FIGS. 1A and 1B illustrate a practical system or procedure incorporating the discoveries and principles of the invention. As shown in FIG. 1A, scrap wire which may be insulated copper or aluminum coated wire, is fed into a shredder A which reduces it to requisite bit or particle lengths and loosens a considerable amount of the resin coating. The various steps are to be effected continuously and in-line. In the next step, the now shredded aggregate is shown passing through a conventional magnetic separator B to eliminate any ferrous materials or other magnetics that may be present. The aggregate then flows to a so-called surge hopper and feeder unit C which makes use of a feed hopper, as well as a horizontal bed type of vibrating conveyor. This combination unit provides a continuous feed of a uniform amount of the aggregate into the system of dry separators, beginning with dry separation unit D (see also FIGS. 3 and 4).
In the unit D, the outermost or heavier gravity or weight portion of the aggregate bits or pieces flow along line a into the bottom of a third dry separation unit F. On the other hand, the lighter portion of the aggregate flows along line b into the bottom of a second unit E. The heavier portion output of E is returned to the surge hopper C through line c, while the lighter portion flows through line d to a second shredder unit J. In the unit J, the lighter materials are further shredded and then passed into and through a gravity separator unit K to maximize the removal of the resin coating material. The gravity separator may be of a vibrating bed type such as illustrated, for example, in FIG. 14 of the drawings. The heavier and thus concentrated metal bit portion of the aggregate leaves the separator unit K through line c and is reintroduced into the surge hopper and feeder unit C for reprocessing through the dry separation units D, E and F.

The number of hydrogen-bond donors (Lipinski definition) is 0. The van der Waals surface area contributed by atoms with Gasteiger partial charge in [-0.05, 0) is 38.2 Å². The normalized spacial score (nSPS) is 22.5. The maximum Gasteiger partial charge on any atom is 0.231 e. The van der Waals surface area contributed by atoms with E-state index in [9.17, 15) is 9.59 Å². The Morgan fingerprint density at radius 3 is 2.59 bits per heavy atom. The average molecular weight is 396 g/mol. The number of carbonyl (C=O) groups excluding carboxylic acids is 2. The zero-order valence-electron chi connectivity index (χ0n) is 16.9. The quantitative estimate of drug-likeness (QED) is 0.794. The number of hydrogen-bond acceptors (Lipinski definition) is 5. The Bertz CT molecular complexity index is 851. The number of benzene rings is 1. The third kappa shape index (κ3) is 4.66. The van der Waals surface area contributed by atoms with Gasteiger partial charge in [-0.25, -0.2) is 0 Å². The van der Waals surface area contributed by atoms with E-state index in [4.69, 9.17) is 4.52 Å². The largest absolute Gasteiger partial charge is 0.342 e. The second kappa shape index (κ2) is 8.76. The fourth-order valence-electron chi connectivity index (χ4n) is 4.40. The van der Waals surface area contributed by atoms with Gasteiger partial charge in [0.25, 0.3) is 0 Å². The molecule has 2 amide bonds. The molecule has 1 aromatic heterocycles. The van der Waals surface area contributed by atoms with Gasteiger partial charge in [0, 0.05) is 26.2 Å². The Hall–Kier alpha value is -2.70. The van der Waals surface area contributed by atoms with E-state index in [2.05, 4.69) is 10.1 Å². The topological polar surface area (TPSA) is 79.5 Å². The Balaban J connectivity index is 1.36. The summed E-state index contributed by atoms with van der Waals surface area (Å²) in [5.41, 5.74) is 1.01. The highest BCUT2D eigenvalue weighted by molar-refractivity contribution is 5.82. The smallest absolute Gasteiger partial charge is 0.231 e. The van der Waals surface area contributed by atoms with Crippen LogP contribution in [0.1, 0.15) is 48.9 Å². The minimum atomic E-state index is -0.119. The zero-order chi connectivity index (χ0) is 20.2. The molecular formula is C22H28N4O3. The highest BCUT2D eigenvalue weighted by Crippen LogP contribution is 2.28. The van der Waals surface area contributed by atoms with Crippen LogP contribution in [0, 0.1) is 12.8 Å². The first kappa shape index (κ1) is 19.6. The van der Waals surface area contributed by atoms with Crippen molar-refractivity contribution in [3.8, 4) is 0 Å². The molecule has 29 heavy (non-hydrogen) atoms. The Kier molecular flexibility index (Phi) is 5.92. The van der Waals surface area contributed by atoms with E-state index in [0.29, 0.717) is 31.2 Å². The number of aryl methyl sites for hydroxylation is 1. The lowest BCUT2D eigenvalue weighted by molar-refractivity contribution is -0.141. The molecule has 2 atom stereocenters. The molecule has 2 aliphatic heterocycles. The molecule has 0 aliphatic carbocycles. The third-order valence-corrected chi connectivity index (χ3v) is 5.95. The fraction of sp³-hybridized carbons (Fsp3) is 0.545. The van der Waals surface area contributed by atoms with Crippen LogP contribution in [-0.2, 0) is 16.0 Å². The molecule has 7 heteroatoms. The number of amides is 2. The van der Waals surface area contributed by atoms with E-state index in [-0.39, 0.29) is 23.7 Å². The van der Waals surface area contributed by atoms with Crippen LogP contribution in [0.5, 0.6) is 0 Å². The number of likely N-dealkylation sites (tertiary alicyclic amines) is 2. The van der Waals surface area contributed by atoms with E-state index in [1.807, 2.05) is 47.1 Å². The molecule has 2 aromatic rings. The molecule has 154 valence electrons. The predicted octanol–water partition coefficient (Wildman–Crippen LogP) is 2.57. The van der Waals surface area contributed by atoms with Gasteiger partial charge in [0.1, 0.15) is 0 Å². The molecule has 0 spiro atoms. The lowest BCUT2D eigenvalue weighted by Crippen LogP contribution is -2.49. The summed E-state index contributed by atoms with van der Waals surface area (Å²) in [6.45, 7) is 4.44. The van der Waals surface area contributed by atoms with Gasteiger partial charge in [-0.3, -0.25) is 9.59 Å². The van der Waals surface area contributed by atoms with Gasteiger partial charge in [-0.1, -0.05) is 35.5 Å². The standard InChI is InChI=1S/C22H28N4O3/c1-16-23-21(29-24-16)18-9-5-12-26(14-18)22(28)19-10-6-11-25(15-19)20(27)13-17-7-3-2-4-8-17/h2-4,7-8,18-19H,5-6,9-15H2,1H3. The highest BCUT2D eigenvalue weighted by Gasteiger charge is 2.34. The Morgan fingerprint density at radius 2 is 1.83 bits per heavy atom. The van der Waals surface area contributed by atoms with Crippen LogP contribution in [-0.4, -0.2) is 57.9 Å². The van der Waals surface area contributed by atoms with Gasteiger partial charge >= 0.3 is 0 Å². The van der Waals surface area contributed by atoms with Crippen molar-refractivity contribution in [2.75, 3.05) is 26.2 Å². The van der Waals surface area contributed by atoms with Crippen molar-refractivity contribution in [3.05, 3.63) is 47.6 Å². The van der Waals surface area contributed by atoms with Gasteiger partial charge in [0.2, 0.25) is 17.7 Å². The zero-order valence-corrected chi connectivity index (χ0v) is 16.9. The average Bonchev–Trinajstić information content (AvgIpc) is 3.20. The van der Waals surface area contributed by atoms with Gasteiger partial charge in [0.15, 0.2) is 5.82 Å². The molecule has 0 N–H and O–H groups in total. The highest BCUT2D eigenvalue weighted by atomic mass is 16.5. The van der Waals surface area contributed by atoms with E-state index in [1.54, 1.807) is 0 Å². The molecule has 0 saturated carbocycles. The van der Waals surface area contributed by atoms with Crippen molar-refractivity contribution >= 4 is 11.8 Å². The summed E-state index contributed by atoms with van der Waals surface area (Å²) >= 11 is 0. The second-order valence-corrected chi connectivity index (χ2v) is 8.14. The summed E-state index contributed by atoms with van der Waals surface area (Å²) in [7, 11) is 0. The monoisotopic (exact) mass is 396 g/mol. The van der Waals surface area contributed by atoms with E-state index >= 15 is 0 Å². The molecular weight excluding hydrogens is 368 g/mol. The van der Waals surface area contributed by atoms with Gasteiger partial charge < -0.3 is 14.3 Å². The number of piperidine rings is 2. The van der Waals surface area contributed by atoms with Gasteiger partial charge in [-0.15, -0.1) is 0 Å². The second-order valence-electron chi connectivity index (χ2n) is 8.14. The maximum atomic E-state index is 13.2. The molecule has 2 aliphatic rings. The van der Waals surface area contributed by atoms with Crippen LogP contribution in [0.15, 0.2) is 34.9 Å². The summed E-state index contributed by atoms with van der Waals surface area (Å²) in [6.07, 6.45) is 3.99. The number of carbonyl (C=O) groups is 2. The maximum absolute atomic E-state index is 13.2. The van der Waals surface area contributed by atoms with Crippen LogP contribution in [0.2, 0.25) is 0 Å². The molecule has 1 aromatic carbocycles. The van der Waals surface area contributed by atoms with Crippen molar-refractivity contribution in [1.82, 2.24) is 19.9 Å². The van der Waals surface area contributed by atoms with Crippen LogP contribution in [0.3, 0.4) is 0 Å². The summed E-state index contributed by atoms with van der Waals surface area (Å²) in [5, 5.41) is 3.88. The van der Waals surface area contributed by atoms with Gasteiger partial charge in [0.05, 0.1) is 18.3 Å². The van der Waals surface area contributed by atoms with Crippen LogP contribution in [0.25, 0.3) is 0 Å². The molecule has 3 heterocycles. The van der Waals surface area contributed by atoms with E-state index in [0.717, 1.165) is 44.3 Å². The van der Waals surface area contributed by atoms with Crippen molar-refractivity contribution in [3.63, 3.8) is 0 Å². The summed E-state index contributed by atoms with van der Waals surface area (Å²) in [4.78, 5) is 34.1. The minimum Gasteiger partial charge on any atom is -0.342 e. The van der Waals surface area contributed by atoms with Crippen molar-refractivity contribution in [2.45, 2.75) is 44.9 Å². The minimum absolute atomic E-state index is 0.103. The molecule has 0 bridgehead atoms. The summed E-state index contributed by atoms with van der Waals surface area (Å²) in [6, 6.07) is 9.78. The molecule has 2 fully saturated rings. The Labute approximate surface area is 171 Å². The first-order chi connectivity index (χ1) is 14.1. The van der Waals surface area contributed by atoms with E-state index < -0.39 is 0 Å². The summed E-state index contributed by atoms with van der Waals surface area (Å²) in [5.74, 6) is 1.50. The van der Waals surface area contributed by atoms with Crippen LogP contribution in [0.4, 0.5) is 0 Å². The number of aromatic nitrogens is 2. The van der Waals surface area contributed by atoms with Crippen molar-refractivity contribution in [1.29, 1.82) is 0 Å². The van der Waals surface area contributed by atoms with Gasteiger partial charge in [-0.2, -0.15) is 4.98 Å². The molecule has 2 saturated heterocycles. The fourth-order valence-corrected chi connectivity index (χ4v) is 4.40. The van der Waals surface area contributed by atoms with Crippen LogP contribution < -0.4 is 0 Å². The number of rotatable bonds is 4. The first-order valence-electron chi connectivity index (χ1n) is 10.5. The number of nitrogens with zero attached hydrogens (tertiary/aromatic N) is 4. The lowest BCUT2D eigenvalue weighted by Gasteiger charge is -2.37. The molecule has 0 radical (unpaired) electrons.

The lighter portion of the output of the unit F also returns along the line c for reintroduction to the first unit D. On the other hand, the heavier portion from the unit F is passed through line e into a second surge feeder hopper and conveyor unit G which is of the same type as the unit C. The aggregate fed from the unit G now has a minimized resin content, of less than about 2% by volume, and is uniformly introduced into the bottom of the first wet reaction unit H. Such a type of unit is shown in FIG. 6. An aqueous chemical treating solution is introduced into the unit H, as well as into a second unit I from line f through valves 40 and through pipe header 41 of FIG. 6 and spray nozzles or heads 42, 42a and 42b (diagrammatically represented in FIG. 1A as F.sub.1, F.sub.2 and F.sub.3). As shown in FIG. 6, the introduction of the aqueous solution is preferably effected into the flight spacing of a helical or spiral pan 20 at a spaced relationship from its upper end which may be about a third of the distance from the top. Thus, on such a basis, the distance the aqueous chemical solution is moved downwardly through the slits and over the metal bits of the aggregate will represent about two-thirds of the vertical extent of the pan (see FIG. 6). The solution is sprayed from a group of vertically spaced nozzles 42, 42a and 42b between spaced flights of the pan 20 to thus provide a gravity-induced counterflow of the treating solution at vertically spaced locations along the pan.
After the application of the stripping solution within unit H, the aggregate is then introduced into a second reactor unit I and the process repeated in order to provide a substantially full, uniform and complete removal or stripping of the non-ferrous metal coating from the base metal bit content of the aggregate. The used solution, as indicated, is removed through line g from the bottom of each of the units H and I and discharged into a treatment and sludge collecting tank L. In this tank, the metal coating which has been removed and dissolved in the solution may be collected as a precipitated oxide sludge. The aqueous content is then removed as shown from an upper level through line i and, as indicated in FIG. 1B, may be introduced into a reconditioning tank or zone M. A pH probe may be used to indicate the required amount of acid make-up etc. As shown, the reconditioned aqueous solution is then recycled through line f, as aided in its movement by a pump P.sub.1.